Wednesday, October 3, 2012

St. Francis & Stigmata

Painting, Vincenzo Foppa (1430-1515)
St. Francis of Assisi has already been mentioned, but since this is the anniversary of his death ...

One of the fascinating events in the St. Francis story is the appearance of the stigmata. In September 1224, while Francis was fasting for 40 days leading up to Michaelmas (29 September), he had a vision of the Exaltation of the Cross (one of the feasts used to venerate the cross on which Christ was crucified).

After that vision, stigmata appeared on him. Stigmata is the plural of the Greek στίγμα, stigma, meaning a mark or brand. In the religious context, the word refers to marks that mirror the wounds received by Christ. Francis was the first person in history known to have experienced the stigmata.

Were they real? Can we know? Unlike, say, the legends of St. Rémy or "Good" King Wenceslaus, which grew long after their lives, Francis had biographers shortly after his death, who would have known Francis' contemporaries. St. Bonaventure (1221-1274), one of those biographers, became a Franciscan almost 20 years after Francis' death, but would have met people who knew the saint. In fact, one of Francis' companions, his secretary and confessor Brother Leo, was with him at the time of the vision, and said of the event:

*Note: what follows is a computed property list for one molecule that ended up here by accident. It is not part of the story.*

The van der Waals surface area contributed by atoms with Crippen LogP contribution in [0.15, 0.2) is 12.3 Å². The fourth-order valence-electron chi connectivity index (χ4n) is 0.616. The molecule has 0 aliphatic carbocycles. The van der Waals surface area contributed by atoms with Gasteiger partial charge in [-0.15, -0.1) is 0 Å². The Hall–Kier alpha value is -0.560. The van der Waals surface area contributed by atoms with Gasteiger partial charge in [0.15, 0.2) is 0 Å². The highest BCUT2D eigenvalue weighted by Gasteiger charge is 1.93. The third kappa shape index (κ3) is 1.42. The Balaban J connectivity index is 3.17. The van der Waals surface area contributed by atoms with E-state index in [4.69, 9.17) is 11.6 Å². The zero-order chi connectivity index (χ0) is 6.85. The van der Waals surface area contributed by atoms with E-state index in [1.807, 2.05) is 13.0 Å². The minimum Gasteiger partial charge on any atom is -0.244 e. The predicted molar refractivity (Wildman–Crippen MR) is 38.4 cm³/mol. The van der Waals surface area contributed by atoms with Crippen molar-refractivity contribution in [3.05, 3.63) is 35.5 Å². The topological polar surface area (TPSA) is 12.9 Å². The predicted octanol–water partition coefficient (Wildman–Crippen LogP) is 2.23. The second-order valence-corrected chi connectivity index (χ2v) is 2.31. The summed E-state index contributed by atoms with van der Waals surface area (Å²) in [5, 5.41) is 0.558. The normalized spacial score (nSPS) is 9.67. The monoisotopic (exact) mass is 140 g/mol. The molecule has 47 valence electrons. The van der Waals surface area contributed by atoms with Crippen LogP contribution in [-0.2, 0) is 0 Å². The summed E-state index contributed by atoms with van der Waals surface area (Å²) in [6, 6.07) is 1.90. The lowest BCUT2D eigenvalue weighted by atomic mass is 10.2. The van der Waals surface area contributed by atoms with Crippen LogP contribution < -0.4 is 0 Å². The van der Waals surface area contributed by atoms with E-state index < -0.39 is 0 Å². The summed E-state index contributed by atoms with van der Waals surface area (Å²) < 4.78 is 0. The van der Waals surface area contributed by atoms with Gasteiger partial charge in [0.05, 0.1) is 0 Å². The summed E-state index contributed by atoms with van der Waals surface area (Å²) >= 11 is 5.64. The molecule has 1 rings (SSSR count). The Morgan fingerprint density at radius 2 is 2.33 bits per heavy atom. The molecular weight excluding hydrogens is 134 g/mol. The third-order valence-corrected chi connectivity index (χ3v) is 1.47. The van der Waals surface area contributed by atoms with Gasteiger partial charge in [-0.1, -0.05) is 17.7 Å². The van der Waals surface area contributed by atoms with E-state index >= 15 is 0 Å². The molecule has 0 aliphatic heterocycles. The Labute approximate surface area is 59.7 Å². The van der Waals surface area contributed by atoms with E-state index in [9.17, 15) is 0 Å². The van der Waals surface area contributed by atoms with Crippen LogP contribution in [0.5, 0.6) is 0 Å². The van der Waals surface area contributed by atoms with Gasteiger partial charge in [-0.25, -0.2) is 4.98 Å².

Suddenly he saw a vision of a seraph, a six-winged angel on a cross. This angel gave him the gift of the five wounds of Christ.
We are also told that he sought aid for these wounds (and an eye disease) in Siena and other cities, but no one could explain or stop the flow of blood. Francis returned to the Portiuncula, a small church near Assisi. Feeling the end was near for him, he dictated some memoirs and guidance for his followers. He passed away 3 October 1226, singing Psalm 141: "Lord, I cry unto thee."
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